MetaBirkins: Art vs Ownership

The non-fungible token (NFT) boom among luxury fashion brands recently made headlines again with a highly publicised trial involving the French fashion brand Hermès and its iconic Birkin handbags in New York. The case involved a prominent figure in the world of NFTs, digital artist Mason Rothschild. 

NFTs are digital assets that are unique, verified, and securely stored on a blockchain (a type of decentralised public digital database). In recent years, NFTs have gained particular popularity among luxury fashion brands, with recent examples being Balmain’s Barbie collection, and Burberry’s partnership with Mythical Games. The trial, which revealed that Hermès had its own plans to release various NFT projects, has wide implications for fashion brands’ future NFT ventures. 

Case Summary

The trial was heard in the US Southern District of New York Court, and revolved around Rothschild’s creation of 100 images of the Hermès handbag, the Birkin, digitally covered in fur, a project Rothschild called the ‘MetaBirkins’. Hermès alleged in its complaint that the ‘meta’ in Rothschild’s term referred to the digital metaverse, which was where Rothschild was selling the NFTs.

Rothschild sold NFTs of the images in the metaverse for a total of more than $1m, according to court records. Hermès took issue with the NFTs, claiming they were unauthorised and infringed on Hermès’ trade mark and intellectual property rights in both the name and appearance of the Birkin bags. Rothschild argued that the NFTs were merely a representation of the bags and that he had the right to sell them as such.


Rothschild’s MetaBirkins NFTs (Image is taken from judgment)

Hermes’ Registered Marks


 Birkin bag Birkin handbag design Word mark


NB. Images are taken from judgment


The court ultimately sided with Hermès, rejecting Rothschild’s argument that the MetaBirkin NFTs fell within ‘protected speech’ (a specific US right), and finding him liable for trade mark infringement, trade mark dilution and unlawful cybersquatting. This decision has far-reaching implications for the luxury fashion world and NFTs, as it sets a precedent for how NFTs can be used in the industry going forward. Jonathan Harris, a lawyer for Rothschild, said the decision marked a “good day for luxury brands” and a “bad day for artists”.

It is worth noting that the trade mark and design specifications on Hermès’ registered trade marks do not cover the metaverse. The EUIPO recently advised that rights holders who intend on using their registered rights in the metaverse should be extending their protection to cover, for example, ‘virtual bags’ in Class 18, or ‘NFT’ in Class 9. However, in this case the court found that this did not matter on the basis that the Birkin handbag design and word mark were considered famous marks. This should provide some comfort to other well-known brands who may have concerns that their trade mark and design registrations may not be wide enough to include the metaverse, as this case suggests that so long as the mark is sufficiently well known, it will be protected in the metaverse.



Rothschild appeared dissatisfied with the idea of a jury trial. Criticising the decision and the manner in which it was made on his personal Twitter account, he railed in a tweet at the idea that what “nine people off the street” say will now be considered “the undisputed truth”. He has since announced his intention to appeal the decision. Although the outcome of this case has received some criticism, it is likely that the same decision would have been reached under English law, based on Hermès’ intellectual property rights in the UK. Some commentators have questioned whether, in an area such as intellectual property law and taking into account the evolving technology of both the metaverse and NFTs, a jury is best placed to make these types of decisions. It will be interesting to see how UK judges tackle these issues in comparison to the jury trial approach of the US.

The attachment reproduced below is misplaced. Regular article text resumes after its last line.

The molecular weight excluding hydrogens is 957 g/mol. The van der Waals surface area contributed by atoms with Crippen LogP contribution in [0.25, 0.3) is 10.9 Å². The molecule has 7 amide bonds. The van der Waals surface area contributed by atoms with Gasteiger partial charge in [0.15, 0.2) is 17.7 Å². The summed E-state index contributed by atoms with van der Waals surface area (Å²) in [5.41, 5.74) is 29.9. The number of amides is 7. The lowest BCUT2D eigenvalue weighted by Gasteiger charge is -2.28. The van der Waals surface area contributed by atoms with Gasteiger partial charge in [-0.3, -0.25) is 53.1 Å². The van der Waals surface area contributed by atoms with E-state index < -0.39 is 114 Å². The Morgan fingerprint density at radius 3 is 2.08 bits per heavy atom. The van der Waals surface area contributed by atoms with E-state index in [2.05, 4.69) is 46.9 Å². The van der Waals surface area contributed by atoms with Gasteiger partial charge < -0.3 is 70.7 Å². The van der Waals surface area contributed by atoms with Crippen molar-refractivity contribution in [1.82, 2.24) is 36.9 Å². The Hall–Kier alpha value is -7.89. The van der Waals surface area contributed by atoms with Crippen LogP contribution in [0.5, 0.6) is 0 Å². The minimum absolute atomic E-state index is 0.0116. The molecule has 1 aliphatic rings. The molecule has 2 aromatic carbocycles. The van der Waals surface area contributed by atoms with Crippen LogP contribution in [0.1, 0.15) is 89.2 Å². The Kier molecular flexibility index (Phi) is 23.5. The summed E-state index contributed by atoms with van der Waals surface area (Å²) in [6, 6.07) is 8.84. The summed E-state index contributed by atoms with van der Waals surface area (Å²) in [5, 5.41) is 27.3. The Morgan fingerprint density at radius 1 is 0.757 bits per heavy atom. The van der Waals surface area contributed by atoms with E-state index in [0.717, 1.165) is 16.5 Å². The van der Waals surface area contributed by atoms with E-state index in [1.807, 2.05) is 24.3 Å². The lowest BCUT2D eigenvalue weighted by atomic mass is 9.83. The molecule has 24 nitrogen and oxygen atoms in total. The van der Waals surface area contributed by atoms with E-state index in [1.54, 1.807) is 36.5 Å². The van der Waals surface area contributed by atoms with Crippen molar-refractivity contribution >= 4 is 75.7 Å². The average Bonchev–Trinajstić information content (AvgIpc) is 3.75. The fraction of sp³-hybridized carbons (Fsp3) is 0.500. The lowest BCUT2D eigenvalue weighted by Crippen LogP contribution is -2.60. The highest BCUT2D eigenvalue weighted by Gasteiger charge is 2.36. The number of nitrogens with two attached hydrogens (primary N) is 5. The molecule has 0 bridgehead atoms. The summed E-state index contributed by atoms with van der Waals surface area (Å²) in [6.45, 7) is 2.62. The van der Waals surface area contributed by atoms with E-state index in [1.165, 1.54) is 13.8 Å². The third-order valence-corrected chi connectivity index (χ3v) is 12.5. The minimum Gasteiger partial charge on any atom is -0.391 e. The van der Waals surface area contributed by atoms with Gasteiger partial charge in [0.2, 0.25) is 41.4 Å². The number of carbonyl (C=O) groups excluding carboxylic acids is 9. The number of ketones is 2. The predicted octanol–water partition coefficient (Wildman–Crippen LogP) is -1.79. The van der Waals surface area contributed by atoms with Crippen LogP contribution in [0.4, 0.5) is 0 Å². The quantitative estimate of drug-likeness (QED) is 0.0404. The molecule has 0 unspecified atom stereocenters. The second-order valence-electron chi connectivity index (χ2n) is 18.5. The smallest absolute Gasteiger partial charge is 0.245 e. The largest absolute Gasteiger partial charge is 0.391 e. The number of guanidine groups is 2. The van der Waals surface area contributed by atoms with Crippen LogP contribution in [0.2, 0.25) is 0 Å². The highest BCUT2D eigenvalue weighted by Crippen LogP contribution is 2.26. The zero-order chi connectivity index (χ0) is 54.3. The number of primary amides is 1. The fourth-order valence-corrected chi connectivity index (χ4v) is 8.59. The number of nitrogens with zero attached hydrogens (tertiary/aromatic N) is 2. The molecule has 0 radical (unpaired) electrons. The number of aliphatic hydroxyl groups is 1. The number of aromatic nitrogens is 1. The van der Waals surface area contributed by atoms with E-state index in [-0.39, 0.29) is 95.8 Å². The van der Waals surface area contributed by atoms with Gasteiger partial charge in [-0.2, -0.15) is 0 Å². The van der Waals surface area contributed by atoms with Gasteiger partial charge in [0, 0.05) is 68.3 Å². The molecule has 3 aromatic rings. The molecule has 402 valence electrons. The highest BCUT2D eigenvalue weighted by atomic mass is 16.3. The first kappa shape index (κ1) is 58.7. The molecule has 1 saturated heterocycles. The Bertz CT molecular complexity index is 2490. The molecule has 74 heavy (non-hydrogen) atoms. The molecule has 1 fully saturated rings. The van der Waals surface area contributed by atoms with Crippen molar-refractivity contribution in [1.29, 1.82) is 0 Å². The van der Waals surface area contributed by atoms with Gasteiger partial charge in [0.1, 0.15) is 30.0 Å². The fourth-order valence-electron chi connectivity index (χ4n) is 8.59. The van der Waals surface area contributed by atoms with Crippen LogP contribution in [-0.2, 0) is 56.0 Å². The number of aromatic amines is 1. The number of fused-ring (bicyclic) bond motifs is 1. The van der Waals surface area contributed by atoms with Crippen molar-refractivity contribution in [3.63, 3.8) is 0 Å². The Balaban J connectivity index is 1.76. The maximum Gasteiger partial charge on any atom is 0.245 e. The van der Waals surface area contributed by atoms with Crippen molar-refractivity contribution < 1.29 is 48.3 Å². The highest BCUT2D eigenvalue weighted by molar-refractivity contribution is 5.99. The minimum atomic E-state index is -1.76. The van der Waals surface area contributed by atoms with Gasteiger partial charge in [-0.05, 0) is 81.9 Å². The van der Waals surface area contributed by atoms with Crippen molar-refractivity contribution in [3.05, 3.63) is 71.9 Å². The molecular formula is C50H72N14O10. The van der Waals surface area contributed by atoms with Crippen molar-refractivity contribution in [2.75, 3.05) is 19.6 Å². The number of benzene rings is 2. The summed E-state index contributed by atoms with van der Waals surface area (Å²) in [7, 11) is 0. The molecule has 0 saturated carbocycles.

Enforcing IP Rights 

The outcome of this trial provides some guidance to NFT creators, artists and sellers: it is essential to ensure that NFTs are authorised and do not infringe on any trade mark or intellectual property rights. It is likely that brands will become more active in pursuing and enforcing any possible infringement of their rights through the use of NFTs in the metaverse, to protect their image and reputation.

Growth & Collaborations 

In spite of the challenges this case poses, the use of NFTs in the luxury fashion industry is expected to continue to grow, probably with a greater emphasis on collaboration and originality. Brands may partner with NFT and metaverse platforms to create NFTs, but with necessary agreements and licences in place. Recent NFT collaborations between Estée Lauder and Decentraland, and L’Oréal’s partnership with Meta on a metaverse start-up accelerator programme, are indicative of this trend. The Hermès decision is expected to support and endorse the high value of digital goods and NFTs and will no doubt be looked at favourably by some Web3 developers and brands entering the metaverse. However, it is clearer than ever that it is essential for NFT creators to be aware of the legal implications of their artwork and to ensure that their NFTs are not infringing on others’ protected rights.


This information is for educational purposes only and does not constitute legal advice. It is recommended that specific professional advice is sought before acting on any of the information given. © Shoosmiths LLP 2024.


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